The Great Disappearing Act- Ghost Producers and Artists
It’s nice to think that all of the musicians and staff that work on creating some of our favorite music all get credit for it, right? But what if some of the names on the credits, even the artists themselves, just took someone else’s work and called it their own? Ghost writing and producing have been an increasingly noticed issue in the industry lately, especially in EDM. It’s a lucrative business, with ghost producers earning anything from $1000-$20000 per track. So why is it a problem?
In a story picked up by Billboard, DJ Mat Zo called out some big names in the EDM scene including Tiësto and Diplo for releasing work created by anonymous producers. It would be a downer to learn that some of their biggest tracks were simply pieces taken from some defenseless young producer or protégé who can’t really say no or haggle for a better price. While some people argue that ghostwriters and the like are hired to save time for the star acts, it just doesn’t feel genuine. In a world where not enough talented and deserving artists make it, the least that artists could do is actually make their own music or give credit where it’s due. Read up on Billboard’s article at this link.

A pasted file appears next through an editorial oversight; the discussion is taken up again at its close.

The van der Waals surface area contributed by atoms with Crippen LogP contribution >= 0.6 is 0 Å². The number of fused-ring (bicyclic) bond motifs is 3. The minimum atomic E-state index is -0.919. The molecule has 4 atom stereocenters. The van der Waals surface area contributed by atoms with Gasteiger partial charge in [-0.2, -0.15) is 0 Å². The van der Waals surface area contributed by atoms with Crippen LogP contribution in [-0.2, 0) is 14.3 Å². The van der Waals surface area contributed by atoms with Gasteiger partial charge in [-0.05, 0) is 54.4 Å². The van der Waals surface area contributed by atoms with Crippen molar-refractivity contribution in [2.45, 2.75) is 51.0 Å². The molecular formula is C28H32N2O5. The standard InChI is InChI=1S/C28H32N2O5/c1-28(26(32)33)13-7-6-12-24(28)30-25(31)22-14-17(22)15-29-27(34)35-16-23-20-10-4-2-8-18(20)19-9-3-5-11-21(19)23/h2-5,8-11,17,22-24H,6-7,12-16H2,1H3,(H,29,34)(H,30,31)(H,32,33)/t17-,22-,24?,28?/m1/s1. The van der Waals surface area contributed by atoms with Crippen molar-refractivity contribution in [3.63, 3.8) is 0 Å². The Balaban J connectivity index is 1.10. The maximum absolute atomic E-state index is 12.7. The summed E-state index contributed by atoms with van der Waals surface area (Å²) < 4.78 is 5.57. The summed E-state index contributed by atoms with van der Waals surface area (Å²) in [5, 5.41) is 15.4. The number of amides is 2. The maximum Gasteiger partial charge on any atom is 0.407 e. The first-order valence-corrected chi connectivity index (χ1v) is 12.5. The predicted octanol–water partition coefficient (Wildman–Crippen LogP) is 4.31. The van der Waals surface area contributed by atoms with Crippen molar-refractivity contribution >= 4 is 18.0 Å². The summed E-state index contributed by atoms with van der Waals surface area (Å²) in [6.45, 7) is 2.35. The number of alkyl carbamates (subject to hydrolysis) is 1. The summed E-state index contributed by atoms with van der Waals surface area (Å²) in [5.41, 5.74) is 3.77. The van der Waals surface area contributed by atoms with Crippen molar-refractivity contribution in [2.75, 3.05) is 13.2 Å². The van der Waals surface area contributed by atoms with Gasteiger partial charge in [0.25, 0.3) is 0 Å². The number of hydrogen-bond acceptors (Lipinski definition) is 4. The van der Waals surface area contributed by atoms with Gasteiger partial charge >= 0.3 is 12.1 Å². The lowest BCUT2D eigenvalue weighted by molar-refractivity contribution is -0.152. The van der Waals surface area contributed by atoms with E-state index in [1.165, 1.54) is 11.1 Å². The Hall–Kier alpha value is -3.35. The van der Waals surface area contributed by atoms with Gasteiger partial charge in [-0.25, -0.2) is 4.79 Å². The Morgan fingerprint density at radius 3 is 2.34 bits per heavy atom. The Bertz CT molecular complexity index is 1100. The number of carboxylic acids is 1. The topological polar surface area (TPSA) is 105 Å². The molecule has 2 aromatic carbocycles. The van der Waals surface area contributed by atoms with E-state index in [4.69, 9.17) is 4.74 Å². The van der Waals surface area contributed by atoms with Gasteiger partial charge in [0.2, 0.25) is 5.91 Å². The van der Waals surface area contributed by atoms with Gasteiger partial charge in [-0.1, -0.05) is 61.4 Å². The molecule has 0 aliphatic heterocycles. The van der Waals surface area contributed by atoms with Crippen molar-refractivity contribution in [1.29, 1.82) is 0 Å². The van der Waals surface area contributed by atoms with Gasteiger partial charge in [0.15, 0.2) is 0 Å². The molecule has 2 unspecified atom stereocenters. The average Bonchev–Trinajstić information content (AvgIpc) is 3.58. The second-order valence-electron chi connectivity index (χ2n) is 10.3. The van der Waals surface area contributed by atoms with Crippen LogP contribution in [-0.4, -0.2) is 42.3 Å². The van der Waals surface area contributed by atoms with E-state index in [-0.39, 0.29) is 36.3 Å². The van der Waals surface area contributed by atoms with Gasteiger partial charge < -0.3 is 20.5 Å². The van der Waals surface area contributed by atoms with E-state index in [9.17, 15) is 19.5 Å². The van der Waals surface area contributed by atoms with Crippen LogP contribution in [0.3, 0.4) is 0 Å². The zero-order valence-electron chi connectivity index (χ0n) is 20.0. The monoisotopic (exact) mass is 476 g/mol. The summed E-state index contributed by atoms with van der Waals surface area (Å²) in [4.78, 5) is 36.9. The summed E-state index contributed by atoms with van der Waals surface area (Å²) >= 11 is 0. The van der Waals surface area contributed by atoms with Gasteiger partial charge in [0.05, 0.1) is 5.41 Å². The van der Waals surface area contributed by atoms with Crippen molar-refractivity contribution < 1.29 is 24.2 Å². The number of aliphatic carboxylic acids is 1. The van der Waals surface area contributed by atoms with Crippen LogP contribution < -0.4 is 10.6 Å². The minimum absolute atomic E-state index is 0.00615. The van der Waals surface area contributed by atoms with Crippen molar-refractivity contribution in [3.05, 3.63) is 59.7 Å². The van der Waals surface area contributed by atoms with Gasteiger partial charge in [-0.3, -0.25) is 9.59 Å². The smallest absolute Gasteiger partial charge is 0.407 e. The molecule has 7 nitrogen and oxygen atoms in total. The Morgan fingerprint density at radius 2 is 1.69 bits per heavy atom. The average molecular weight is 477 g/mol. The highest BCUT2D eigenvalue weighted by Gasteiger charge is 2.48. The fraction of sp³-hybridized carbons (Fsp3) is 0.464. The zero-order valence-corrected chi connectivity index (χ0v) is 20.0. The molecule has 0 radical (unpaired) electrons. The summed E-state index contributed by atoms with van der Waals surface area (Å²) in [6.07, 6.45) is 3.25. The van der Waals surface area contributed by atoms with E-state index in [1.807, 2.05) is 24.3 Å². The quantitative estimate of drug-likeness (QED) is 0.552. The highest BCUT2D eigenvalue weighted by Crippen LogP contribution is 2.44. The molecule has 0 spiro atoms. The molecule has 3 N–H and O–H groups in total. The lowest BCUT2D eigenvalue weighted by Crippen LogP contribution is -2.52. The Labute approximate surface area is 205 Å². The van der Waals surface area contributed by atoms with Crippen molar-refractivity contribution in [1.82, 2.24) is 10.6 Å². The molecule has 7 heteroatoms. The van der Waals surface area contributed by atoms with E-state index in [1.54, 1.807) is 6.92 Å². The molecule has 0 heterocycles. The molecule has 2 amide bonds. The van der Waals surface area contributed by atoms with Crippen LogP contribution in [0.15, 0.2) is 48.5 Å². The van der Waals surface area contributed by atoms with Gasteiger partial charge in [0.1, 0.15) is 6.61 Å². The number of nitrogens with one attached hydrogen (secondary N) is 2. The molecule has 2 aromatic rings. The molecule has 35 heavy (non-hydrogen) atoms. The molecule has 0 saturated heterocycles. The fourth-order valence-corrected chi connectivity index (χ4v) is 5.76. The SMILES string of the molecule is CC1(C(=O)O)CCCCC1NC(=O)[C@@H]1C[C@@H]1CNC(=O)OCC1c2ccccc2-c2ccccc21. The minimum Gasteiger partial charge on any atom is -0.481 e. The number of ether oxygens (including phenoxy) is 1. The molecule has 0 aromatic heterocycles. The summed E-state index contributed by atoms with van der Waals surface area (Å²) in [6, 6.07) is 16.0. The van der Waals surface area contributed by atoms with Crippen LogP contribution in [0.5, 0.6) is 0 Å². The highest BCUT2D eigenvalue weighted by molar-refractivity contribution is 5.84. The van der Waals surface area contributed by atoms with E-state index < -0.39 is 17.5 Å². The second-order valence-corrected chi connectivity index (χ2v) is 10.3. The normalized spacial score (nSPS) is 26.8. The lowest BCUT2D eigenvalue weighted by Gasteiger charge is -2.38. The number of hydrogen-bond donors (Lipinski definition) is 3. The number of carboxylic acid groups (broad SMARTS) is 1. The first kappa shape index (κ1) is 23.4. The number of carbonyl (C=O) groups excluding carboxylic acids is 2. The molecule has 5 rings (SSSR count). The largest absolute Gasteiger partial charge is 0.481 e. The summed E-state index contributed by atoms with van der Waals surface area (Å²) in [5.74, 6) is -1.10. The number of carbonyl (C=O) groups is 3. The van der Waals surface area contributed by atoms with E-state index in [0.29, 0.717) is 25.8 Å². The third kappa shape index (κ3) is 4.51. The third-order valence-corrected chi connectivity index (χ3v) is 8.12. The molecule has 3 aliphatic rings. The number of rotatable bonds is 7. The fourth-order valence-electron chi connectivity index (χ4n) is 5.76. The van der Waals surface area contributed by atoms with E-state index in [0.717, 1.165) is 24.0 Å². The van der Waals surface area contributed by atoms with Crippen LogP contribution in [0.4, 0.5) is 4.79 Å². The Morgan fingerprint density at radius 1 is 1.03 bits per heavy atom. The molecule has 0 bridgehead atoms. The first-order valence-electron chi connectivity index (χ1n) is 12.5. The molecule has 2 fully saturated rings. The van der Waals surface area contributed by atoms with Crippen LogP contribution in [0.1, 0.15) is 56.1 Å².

There are un-credited studio collaborations all the time in the pop industry but does that mean the people who are working hard to create this don’t deserve the same recognition just because it has always been done that way. Even artists featured on tracks don’t always get their name on the title. Calvin Harris’ newest single, “How Deep Is Your Love”, features Disciples. However, Disciples is an all-male production trio, and the vocals are done by a woman…
The singer is 31-year-old, London-based Norwegian Ina Wroldsen who also co-wrote the song with Disciples. Calving Harris heard the track and wanted to release it as his own single. He did so but leaving out Wroldsen in the process. Luckily, Wroldsen has been writing the lyrics to tracks for artists ranging from the Pussycat Dolls to One Direction and also performs with in the band Ask Embla and as a solo act. But not everyone has all of those opportunities to let one credit slip by.
Earlier in the summer on iTunes, artist Lucia Cole released an album called Innocence. The only problem is Lucia Cole doesn’t exist. An elaborate ploy orchestrated by an unknown user, there was a complete artist profile with full social media pages, celebrity endorsements and interviews, and Jessica Simpson’s Irresistible from 2001, in full, as her track listings. Since then, all of Lucia Cole’s music has been removed from most music distributors. You can check out the entire story here.
I think it’s time that we start keeping a better eye out on all of the music that’s getting released. While it may not directly affect us listeners, there’s something to be said for artistic originality. We hope artists enjoy making their music and I hope they want us to share in that excitement. We all share a passion for music so why can’t we give credit where it’s due?